Following lunch back on the ship we were off to Vukovar, a Croatian town that bore much of the brunt of the Serbo-Croation war in the 1990s. Vukovar was only used as a base to meet our buses though; our destination was the town of Osijek, the 4th-largest in Croatia, where we walked along 18th-century cobbled streets lined with the best-preserved Baroque buildings in the country.
While I enjoyed our tour of Osijek, I was stunned the next day when we visited Belgrade, the capital of Serbia. I had been to Belgrade many years ago and had avoided it ever since because I remembered it as a drab, dour-looking city. But now I was amazed at how the city had changed, transforming itself from boring to beautiful. Despite the rain, I became more smitten with the city every place we went.
Following lunch back on the Embla, I took an optional tour to the Kovacica Art Colony in a small town further north. I know it was due to my high expectations, but I was somewhat disappointed by the art gallery of naïve paintings; on the other hand, I found our later visit to the home/workshop of a violinmaker fascinating. It was wonderful to watch an Old-World craftsman ply his trade and answer our many questions.
The Iron Gates
It was comfortable aboard the Elba but I rarely took advantage of time to relax on deck since we were always exploring towns during the day and sailing at night.
That was rectified on Sunday as we spent the day cruising through the Iron Gates, the narrowest and, to some, the prettiest section of the Danube.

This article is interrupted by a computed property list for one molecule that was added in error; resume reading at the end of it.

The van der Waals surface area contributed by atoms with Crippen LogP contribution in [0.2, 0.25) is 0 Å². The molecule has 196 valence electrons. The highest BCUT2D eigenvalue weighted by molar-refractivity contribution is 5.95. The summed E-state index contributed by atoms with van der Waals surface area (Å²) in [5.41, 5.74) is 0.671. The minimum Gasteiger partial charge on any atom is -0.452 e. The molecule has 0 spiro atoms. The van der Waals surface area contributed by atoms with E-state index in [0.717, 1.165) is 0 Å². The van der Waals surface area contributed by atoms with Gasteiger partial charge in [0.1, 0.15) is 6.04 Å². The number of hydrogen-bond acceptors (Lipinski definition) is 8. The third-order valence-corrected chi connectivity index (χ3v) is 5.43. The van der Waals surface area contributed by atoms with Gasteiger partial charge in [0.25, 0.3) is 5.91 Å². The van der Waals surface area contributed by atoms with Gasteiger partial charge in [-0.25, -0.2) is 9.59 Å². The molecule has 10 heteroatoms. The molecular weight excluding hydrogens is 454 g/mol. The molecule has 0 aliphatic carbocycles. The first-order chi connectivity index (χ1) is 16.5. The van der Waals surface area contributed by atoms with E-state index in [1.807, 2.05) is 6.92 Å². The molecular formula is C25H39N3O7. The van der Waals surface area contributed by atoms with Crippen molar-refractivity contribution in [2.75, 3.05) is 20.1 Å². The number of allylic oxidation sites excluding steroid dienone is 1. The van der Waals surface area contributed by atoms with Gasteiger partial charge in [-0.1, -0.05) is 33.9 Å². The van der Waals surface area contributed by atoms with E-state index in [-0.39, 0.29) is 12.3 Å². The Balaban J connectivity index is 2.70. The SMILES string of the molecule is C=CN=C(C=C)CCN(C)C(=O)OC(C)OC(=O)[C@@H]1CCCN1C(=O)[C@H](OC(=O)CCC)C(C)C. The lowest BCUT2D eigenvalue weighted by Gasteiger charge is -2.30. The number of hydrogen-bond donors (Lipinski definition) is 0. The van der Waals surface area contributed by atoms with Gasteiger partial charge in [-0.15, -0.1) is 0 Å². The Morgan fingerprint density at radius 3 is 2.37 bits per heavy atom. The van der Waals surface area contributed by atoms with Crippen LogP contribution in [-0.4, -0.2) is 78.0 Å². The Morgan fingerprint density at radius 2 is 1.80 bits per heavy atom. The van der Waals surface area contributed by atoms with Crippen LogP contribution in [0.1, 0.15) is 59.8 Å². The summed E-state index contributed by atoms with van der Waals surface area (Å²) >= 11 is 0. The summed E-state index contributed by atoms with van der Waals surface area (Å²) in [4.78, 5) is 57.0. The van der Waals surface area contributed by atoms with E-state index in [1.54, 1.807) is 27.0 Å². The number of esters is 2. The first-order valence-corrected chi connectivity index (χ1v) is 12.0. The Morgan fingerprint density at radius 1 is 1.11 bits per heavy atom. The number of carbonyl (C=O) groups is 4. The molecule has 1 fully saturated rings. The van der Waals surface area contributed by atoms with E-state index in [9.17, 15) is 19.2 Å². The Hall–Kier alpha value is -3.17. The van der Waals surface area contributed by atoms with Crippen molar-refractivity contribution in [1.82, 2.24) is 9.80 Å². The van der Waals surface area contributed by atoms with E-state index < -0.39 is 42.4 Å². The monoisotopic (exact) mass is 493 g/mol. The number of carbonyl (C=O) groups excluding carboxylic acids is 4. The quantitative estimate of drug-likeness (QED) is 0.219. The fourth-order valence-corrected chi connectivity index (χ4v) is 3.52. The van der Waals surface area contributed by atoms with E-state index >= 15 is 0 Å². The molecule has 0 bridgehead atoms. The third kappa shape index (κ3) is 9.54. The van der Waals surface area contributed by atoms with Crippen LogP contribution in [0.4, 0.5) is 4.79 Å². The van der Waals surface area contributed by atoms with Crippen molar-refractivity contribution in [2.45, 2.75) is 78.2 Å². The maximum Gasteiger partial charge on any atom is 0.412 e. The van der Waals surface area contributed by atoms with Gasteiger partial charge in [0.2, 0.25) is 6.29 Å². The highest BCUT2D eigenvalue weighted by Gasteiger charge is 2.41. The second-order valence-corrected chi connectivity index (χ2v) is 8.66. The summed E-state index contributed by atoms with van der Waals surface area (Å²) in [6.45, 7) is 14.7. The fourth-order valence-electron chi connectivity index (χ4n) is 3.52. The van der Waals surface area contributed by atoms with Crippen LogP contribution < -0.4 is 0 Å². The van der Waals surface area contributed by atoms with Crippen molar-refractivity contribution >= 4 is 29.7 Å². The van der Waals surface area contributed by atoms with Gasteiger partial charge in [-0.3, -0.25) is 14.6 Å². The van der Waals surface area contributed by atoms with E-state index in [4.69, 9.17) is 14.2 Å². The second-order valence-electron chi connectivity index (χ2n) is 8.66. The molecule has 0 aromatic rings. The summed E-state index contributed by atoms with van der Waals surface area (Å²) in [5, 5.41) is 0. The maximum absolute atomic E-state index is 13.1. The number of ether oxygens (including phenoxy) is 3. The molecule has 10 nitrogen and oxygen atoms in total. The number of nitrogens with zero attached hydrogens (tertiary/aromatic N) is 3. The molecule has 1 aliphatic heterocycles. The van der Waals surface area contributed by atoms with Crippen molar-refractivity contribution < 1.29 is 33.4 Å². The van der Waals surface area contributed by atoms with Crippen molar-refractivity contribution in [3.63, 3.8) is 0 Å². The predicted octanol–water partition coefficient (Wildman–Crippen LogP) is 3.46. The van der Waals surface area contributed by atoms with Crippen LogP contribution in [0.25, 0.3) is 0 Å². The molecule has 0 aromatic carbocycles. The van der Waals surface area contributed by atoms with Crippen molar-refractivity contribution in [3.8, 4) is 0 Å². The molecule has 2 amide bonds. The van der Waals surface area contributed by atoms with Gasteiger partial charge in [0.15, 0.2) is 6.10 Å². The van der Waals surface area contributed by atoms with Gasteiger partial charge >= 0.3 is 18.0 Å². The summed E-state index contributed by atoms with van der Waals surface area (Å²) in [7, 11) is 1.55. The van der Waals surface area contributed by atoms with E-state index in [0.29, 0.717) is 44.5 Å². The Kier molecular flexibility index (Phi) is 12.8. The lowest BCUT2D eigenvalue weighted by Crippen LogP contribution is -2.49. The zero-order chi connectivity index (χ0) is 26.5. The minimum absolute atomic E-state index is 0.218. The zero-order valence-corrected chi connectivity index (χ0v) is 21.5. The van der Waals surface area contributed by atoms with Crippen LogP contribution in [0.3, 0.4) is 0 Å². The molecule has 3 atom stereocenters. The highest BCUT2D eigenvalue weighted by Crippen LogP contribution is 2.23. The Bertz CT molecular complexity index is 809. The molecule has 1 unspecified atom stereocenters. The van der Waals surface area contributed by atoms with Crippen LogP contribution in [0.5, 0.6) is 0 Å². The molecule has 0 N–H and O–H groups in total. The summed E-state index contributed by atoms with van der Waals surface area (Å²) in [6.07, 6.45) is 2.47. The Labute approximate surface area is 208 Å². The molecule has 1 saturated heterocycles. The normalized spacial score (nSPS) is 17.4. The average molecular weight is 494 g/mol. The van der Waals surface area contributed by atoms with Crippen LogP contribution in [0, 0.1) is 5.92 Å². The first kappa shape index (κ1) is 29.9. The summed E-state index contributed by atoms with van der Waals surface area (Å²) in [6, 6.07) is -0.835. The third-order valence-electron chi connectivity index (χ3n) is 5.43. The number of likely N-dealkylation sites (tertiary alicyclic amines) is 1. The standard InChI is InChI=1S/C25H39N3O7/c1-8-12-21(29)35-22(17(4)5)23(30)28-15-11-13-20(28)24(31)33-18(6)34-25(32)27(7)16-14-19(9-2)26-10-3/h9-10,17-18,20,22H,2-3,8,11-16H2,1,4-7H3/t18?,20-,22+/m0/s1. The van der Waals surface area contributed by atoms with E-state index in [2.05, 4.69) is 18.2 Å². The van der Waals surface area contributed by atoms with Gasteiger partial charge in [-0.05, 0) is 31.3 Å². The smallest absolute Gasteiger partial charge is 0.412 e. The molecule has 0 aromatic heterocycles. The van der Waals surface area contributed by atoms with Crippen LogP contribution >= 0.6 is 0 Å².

It’s a lovely section of the river that is flanked with tall limestone cliffs, a 150-yard wide channel that cuts through the Carpathian and Balkan mountains. One of the most famous sights on it is the huge carving in the rock of the ancient Romanian tribal chief Decebal, completed in 2004.
Wonderful Veliko Tarnovo and Arbanassi
The following day we docked in the Bulgarian port of Vidin to visit the unique Belogradchik Fortress, a stronghold originally constructed by the Romans and enhanced by successive empires. We climbed the rocks about it for some spectacular views of the surrounding countryside.
Later that day we visited Veliko Tarnovo, Bulgaria’s former capital, and the town of Arbanassi and were surprised by both.
Let loose to wander on our own for an hours in Veliko Tarnovo, I wandered up Rakovski Street, a wonderful artisan’s street, lined with art shops and galleries, and the occasional workshop of a potter or coppersmith. The cobblestone street curved along the hillside, flanked on both sides by century-old buildings filled with small shops and galleries.
It was an amazingly photographic and colorful, and even from an architectural perspective quite interesting. Coming out of one gallery I looked up and saw contrails of two jets flying high overhead and felt as if I was in another world, transported back in time.
Later on we drove to Arbanassi, just a few miles away and had a delicious lunch accompanied by quite good Bulgarian Cabernet Sauvignon while entertained by local musicians and dancers. After the restaurant, we walked over to the nearby fresco-adorned Church of the Nativity, another over-the-top cultural icon.
Our tour ended in Bucharest in another ecclesiastical icon of sorts, the lively and crowded Caru’ cu Bere, a restaurant in the old section of Bucharest that was originally built to look like a church.
I never discovered whether that was just local lore or not, but the inside of the place was amazing, and the food quite good.
If you go:
Viking River Cruises
5700 Canoga Avenue
Woodland Hills, CA 91367
Tel: (877) 668-4546